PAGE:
Become a member and get exclusive access to articles, live sessions and more!
Start Your Free Trial

Michael Wolff’s ‘Joe’s Strut’

Critics have described Michael Wolff as a “polyglot” and a “chameleon.” On Joe’s Strut he segues from sophisticated postbop (“Harbour Island”) to unapologetic boogaloo (the title track, a Joe Zawinul tribute) to rarefied Ravel harmonies (“Wheel of Life”) to ferociously swung standards (“If I Were a Bell”) to open cinematic atmospheres (“The Third You”) to ballads pared down to the bone (“Come Rain or Come Shine”).

Only very clever, very skilled pianists can pull off such a program. The risk with musical chameleons is that their ability to adopt diverse roles prevents them from developing their own identities and their own language to express their innermost selves. Wolff mostly stays on the surface. The odd piano runs and crescendos that interrupt “Harbour Island” sound contrived. The single-note repetitions on “Come Rain or Come Shine,” presumably meant as incantatory, sound mannered.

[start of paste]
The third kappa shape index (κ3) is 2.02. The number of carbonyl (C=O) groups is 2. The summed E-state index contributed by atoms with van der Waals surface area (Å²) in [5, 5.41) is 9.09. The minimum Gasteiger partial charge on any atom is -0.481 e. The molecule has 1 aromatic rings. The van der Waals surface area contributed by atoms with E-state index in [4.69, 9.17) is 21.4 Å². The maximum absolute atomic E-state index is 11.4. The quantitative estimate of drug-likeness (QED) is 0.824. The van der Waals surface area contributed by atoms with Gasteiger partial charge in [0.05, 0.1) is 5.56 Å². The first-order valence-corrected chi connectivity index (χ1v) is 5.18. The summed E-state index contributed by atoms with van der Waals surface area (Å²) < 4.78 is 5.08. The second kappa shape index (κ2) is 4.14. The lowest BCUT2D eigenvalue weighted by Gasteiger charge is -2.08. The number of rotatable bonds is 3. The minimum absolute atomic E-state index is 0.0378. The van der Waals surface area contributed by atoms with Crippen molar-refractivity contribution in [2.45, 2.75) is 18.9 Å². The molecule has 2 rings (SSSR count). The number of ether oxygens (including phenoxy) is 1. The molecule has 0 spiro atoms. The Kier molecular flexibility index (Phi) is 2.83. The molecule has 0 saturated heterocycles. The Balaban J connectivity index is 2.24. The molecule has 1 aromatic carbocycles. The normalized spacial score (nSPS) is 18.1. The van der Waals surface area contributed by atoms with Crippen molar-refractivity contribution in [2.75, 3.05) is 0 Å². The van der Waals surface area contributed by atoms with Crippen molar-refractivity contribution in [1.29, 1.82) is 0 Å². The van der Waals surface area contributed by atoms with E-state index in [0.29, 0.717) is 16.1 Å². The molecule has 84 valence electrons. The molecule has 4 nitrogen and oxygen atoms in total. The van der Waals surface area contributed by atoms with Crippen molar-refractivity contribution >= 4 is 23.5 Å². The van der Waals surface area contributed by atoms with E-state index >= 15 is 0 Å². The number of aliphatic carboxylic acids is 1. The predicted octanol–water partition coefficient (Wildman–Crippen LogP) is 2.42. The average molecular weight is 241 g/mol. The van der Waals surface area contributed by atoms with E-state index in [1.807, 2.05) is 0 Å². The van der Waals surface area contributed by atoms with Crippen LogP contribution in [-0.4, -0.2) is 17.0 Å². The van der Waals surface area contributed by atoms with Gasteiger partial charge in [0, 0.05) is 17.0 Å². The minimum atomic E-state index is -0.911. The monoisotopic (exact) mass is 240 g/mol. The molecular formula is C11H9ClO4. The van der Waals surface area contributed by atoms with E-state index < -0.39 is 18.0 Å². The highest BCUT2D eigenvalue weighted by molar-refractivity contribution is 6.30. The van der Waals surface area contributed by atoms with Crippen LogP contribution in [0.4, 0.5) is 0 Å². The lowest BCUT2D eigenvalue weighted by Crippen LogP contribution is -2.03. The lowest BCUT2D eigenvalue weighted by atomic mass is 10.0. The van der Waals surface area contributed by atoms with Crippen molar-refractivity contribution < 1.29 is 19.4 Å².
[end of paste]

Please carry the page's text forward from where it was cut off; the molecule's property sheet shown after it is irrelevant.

But Wolff has compensating strengths. Based on Joe’s Strut and its predecessor, Jazz JAZZ jazz, they include enthusiasm and a commitment to quality control in matters like sidemen. Steve Wilson, who may have the loveliest, purest soprano saxophone sound in jazz, streams molten silver on “Wheel of Life.” And Wolff’s joy in playing piano is unmistakable and infectious. Just try to listen to him prance through “If I Were a Bell” without smiling.

Originally Published